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Underwater snow likely ‘falling’ on Jupiter’s moon Europa

Underwater snow likely 'falling' on Jupiter's moon Europa

In the ocean depths of Jupiter’s moon Europa, as well as under the Earth’s ice, probably unusual “snow” particles move from the bottom up, which are deposited in the ice sheet. This could tell us a lot for planetary scientists planning missions to explore Europe.

Europa is the fourth largest moon on Jupiter covered in a deep ocean hidden under several kilometers of ice. According to researchers from the University of Texas, Austin (USA), underwater snow “falls” under this thick glacier from the bottom of the mountain.

The same thing sometimes happens on Earth.

This type of ice is exceptionally clean – it contains much less salt, for example.

This information is important for future missions, because the salt trapped in the ice determines, among other things, how the radar waves travel.

Information about the ocean, among other things, will help check whether there are conditions for the development of life in it.

Austin researchers are currently involved in building the radar that will operate on the Europa Clipper spacecraft.

The authors of a new study published in the journal Astrobiology looked at two ways in which water freezes to form ice.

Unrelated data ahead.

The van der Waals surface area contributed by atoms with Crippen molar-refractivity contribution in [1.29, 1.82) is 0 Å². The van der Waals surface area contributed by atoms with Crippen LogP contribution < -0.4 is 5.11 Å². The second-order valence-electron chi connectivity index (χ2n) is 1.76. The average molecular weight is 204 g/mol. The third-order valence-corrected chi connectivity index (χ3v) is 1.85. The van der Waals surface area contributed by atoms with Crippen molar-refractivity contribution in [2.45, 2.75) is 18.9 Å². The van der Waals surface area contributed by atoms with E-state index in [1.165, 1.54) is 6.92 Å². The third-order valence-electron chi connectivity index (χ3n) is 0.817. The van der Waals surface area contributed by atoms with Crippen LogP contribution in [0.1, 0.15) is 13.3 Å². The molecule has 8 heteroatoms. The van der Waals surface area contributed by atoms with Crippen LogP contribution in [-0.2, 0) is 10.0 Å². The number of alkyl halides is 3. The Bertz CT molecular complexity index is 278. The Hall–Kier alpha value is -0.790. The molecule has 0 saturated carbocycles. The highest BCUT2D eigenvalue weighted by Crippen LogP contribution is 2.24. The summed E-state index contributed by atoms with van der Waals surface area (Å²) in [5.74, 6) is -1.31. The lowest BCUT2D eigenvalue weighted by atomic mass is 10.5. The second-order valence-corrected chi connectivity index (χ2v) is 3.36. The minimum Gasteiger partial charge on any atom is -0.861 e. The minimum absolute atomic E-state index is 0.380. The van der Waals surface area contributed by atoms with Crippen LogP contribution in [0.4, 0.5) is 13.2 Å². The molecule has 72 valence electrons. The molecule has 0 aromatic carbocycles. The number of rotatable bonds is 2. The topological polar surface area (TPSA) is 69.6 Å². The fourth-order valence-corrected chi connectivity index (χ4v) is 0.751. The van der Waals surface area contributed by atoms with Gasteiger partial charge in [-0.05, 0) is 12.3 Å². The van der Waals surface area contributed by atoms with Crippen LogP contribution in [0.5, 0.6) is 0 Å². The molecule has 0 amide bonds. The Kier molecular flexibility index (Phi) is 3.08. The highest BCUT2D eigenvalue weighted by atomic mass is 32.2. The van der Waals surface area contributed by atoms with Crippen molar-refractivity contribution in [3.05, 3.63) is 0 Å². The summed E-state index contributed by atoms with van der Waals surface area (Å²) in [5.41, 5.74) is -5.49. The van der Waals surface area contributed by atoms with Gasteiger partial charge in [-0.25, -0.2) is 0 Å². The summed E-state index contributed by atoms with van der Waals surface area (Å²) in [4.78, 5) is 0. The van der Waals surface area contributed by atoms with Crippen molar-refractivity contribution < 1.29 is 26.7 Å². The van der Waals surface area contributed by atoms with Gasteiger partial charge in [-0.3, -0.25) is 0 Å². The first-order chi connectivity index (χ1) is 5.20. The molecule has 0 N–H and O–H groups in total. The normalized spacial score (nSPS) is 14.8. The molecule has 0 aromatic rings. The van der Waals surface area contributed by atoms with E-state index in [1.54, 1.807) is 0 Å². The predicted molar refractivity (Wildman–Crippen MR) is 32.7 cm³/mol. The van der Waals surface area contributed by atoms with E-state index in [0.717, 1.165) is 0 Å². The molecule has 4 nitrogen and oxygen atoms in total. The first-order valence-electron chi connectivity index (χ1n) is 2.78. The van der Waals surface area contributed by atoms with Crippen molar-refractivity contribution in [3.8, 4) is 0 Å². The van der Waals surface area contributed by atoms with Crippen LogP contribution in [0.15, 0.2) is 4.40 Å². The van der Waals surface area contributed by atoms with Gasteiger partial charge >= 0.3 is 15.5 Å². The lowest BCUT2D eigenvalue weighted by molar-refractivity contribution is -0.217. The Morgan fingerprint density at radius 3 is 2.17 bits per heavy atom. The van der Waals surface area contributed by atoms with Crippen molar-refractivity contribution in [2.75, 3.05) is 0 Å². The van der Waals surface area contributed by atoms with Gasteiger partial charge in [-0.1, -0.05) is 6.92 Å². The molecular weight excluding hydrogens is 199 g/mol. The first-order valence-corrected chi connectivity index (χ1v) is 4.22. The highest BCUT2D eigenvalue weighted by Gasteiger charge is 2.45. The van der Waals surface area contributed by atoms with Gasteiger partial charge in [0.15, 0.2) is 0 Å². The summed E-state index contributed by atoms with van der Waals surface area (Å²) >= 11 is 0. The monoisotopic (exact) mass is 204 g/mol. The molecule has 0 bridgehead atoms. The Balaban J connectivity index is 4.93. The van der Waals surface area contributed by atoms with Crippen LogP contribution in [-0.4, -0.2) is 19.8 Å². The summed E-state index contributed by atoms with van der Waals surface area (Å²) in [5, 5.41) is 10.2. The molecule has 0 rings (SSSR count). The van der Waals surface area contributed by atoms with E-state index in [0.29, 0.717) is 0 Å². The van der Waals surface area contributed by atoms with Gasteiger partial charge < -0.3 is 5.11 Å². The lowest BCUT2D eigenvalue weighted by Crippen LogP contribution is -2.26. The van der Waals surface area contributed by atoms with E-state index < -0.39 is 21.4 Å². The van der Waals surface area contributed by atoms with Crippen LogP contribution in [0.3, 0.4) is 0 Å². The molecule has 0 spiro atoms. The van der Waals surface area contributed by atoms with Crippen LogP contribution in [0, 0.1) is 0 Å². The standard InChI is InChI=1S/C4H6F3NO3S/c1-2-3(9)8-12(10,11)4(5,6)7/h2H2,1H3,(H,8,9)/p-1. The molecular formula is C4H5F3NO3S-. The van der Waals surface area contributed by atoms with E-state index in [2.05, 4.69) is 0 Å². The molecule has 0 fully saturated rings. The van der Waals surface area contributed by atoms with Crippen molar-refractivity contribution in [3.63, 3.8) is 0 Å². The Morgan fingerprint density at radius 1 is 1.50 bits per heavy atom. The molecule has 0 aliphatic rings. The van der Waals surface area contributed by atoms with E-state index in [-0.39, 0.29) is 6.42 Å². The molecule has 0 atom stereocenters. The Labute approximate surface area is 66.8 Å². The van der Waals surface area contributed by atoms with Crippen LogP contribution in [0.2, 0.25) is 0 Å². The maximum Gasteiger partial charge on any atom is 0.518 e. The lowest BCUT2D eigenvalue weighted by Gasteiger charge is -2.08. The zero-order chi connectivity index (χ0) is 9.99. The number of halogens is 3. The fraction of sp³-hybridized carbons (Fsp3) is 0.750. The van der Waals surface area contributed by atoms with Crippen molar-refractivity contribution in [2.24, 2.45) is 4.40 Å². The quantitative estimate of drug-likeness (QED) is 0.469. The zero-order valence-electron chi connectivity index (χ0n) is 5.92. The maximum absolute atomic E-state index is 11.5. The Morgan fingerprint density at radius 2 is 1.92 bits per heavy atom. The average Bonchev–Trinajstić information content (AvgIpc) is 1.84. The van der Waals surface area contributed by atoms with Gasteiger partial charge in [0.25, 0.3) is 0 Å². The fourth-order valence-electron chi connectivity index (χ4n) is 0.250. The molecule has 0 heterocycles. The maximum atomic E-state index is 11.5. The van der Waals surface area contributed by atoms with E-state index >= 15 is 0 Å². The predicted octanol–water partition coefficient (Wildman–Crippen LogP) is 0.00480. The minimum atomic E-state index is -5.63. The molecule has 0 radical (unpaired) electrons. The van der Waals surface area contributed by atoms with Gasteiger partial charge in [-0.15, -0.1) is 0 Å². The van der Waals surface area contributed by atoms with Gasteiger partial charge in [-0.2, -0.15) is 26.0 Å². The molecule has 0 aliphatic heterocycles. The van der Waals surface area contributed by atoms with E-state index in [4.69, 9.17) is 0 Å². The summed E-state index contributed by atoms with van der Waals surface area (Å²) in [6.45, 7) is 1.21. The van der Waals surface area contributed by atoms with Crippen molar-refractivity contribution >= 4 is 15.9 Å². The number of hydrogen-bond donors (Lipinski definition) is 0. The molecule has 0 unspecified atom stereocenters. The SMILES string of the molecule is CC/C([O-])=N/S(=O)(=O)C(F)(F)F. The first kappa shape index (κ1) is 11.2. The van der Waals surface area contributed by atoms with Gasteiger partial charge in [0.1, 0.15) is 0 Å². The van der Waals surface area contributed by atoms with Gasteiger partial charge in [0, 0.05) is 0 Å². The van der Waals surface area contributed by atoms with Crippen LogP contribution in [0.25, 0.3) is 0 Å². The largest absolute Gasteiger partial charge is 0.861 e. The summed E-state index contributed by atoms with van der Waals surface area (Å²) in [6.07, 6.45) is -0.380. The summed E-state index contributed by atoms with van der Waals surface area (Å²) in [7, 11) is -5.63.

It can be formed by the freezing of water on the surface, or by the accumulation of so-called ice present (grease).

In the latter case, ice crystals are formed at different depths of very cold water, which, due to its lower density than water, rise to the surface and accumulate on it.

Both types of ice are less salty than liquid water. Grease, according to new analyzes, should be popular in Europe, especially low in salt.

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This in turn means that Europe’s ice sheet contains much less salt than previously estimated.

And this, in turn, affects most of its properties – from strength to thermal conductivity and glacial tectonics.

“This publication opens up a whole host of new possibilities for theories about ocean worlds and how they work,” said Steve Vance of the Jet Propulsion Laboratory (JPL), who was not involved in the study.

“It creates a new foundation on which to build our preparations for ice analysis during the Europa Clipper mission,” he adds.

This discovery could also help understand Europe through further research into Earth’s ice.

Study co-author Donald Blankenship, chief radar scientist for the Europa Clipper mission, explains.

More information at: (PAP)

Marek Matakz

mat / agt /

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